Battle of Marathon (490 BC)

Battle of Marathon (490 BC)

The marathon running event was instituted in commemoration of the run of a Greek soldier after the Battle of Marathon, fought between the Athenian and the Persian armies.

History

Keywords

Marathon, marathon running, Darius, Darius I, battle, battlefield, hoplites, hoplite, Greeks, Persians, Hellas, military campaign, military history, war, Miltiades, Herodotus, fleet, cavalry, phalanx, warfare, army, antiquity, history

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Scenes

The battlefield of Marathon

Events of the battle

Stage 1 (August?, September? 490 BC)

On the field of Marathon, twenty thousand Persian soldiers fought against ten thousand Athenians and a thousand Plataean warriors. The Greek army was made up solely of heavily armed hoplite infantry. The main strength of the Persian army was its mounted and infantry archers, but because of their equipment, they were not sufficiently effective in close combat. (In the end, the cavalry did not participate in the battle.) At the beginning of the battle, the hoplites pushed forward to prevent the Persians (especially the cavalry) from disembarking and deploying their armies there.

Stage 2 (August?, September? 490 BC)

According to the most widely accepted description of the battle, the Greek strategos Miltiades devised a tactic that defeated the Persians. The centre line of his army, which was much thinner than usual, was pushed back by the middle line of the Persians, which had been arranged into the most effective formation. The Persians could not split the Greek army in two, and instead were engulfed by its powerful wings. The Persian left and right wings fled back towards their ships.

Stage 3 (August?, September? 490 BC)

The seeming success of the Persians turned into a trap, as the Greek lines closed and encircled the middle of the Persian line. Most of the Persian soldiers were trapped within the ring. In close combat, the hoplites demonstrated the superiority of their tactics, method of fighting and equipment, so most of the Persians lost their lives. As fighting back seemed to be hopeless, the soldiers who managed to flee ran for their ship.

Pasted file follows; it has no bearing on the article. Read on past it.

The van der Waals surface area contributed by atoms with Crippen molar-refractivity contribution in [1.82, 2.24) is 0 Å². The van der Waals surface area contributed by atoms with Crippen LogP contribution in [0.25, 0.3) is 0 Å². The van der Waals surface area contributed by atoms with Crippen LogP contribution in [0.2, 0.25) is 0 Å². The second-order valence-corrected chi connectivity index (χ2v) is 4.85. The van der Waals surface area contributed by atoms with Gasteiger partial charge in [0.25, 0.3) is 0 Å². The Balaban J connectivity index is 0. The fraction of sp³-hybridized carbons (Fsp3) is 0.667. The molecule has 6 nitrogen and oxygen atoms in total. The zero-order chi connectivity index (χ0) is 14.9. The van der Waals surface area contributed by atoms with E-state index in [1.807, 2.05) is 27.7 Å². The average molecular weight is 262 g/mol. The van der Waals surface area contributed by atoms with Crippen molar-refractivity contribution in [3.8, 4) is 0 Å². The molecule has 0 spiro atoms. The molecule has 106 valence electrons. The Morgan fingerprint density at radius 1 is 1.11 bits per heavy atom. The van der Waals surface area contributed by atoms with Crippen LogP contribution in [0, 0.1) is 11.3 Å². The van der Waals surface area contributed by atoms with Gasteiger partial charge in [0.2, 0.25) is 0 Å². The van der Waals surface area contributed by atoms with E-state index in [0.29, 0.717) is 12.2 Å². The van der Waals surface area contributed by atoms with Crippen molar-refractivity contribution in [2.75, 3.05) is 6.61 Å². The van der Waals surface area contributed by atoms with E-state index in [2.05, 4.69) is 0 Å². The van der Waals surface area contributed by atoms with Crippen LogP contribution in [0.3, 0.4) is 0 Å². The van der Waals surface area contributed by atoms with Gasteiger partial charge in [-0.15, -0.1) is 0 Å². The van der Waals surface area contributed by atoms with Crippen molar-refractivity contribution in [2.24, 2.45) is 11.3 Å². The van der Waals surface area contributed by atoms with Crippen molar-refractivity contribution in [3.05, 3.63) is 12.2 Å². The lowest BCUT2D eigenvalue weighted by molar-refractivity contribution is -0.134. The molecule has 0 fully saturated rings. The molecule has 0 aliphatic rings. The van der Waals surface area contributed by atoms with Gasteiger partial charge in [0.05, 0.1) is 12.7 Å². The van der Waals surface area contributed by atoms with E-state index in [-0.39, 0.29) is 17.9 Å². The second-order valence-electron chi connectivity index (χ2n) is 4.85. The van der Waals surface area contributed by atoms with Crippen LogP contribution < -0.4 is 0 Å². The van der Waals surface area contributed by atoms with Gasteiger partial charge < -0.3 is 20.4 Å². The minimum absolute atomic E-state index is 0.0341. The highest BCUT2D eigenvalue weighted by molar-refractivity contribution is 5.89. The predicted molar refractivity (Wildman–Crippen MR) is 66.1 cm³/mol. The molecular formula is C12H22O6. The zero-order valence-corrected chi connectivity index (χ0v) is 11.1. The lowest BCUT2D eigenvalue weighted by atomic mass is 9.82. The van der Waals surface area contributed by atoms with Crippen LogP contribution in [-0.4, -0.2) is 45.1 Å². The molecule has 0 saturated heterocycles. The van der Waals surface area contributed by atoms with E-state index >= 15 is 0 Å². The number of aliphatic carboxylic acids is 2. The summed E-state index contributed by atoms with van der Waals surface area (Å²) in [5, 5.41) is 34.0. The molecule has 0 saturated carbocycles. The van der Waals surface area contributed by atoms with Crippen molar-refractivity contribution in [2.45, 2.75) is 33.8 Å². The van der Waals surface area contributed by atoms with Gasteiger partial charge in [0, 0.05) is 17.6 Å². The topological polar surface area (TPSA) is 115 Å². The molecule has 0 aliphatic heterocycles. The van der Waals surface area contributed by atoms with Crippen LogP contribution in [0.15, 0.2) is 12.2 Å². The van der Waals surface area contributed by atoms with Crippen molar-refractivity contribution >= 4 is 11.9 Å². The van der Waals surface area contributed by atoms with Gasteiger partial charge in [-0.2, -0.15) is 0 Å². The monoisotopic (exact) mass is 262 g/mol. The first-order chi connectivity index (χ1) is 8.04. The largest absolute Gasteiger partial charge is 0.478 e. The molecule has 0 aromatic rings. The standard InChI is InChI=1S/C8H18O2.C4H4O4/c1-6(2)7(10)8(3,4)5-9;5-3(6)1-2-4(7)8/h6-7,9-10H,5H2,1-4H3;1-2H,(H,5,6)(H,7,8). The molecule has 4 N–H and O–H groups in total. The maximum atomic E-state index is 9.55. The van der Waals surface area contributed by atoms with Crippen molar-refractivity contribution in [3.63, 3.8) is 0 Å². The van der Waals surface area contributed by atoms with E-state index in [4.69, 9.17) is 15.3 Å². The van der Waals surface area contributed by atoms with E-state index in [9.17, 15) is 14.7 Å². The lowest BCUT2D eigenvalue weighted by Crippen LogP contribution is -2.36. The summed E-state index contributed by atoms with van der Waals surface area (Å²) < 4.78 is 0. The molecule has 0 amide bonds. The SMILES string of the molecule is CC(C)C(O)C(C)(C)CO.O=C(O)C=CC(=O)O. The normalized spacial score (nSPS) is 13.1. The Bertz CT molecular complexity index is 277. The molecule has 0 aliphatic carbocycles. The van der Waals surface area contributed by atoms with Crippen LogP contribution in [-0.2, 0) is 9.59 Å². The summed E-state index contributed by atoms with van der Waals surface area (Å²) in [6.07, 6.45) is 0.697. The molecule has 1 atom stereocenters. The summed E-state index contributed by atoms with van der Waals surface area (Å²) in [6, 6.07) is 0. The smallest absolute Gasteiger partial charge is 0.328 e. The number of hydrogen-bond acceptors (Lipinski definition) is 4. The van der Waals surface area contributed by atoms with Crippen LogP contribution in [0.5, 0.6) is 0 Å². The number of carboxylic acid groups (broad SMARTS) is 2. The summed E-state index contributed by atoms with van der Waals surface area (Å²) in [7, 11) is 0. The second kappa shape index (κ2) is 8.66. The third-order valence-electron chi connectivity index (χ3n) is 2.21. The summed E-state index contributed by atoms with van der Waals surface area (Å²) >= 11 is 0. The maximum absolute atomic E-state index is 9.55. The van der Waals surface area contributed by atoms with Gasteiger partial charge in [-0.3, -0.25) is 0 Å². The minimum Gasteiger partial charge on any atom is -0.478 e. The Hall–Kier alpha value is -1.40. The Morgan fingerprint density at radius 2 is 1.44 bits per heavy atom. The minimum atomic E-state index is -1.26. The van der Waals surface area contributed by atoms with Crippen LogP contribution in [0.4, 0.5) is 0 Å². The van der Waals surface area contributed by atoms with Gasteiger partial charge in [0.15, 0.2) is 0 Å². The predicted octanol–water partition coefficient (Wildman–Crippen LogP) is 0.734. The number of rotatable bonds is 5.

Stage 4 (August?, September? 490 BC)

A part of the Greek army chased the fleeing Persians, attempting to set their ships on fire (according to sources they managed to capture two of them). The Persians sailed round Sunium in the hope of reaching the undefended city of Athens. But the Hoplites marched away to the defense of their city with all possible speed. According to the legend, a messenger was sent forward to bring the news of the victory (and the approach of the Persians). The messenger managed to arrive in Athens before the Persians (this being the first marathon run).

Stages of the battle

Stage 1 (August?, September? 490 BC)

On the field of Marathon, twenty thousand Persian soldiers fought against ten thousand Athenians and a thousand Plataean warriors. The Greek army was made up solely of heavily armed hoplite infantry. The main strength of the Persian army was its mounted and infantry archers, but because of their equipment, they were not sufficiently effective in close combat. (In the end, the cavalry did not participate in the battle.) At the beginning of the battle, the hoplites pushed forward to prevent the Persians (especially the cavalry) from disembarking and deploying their armies there.

Stage 2 (August?, September? 490 BC)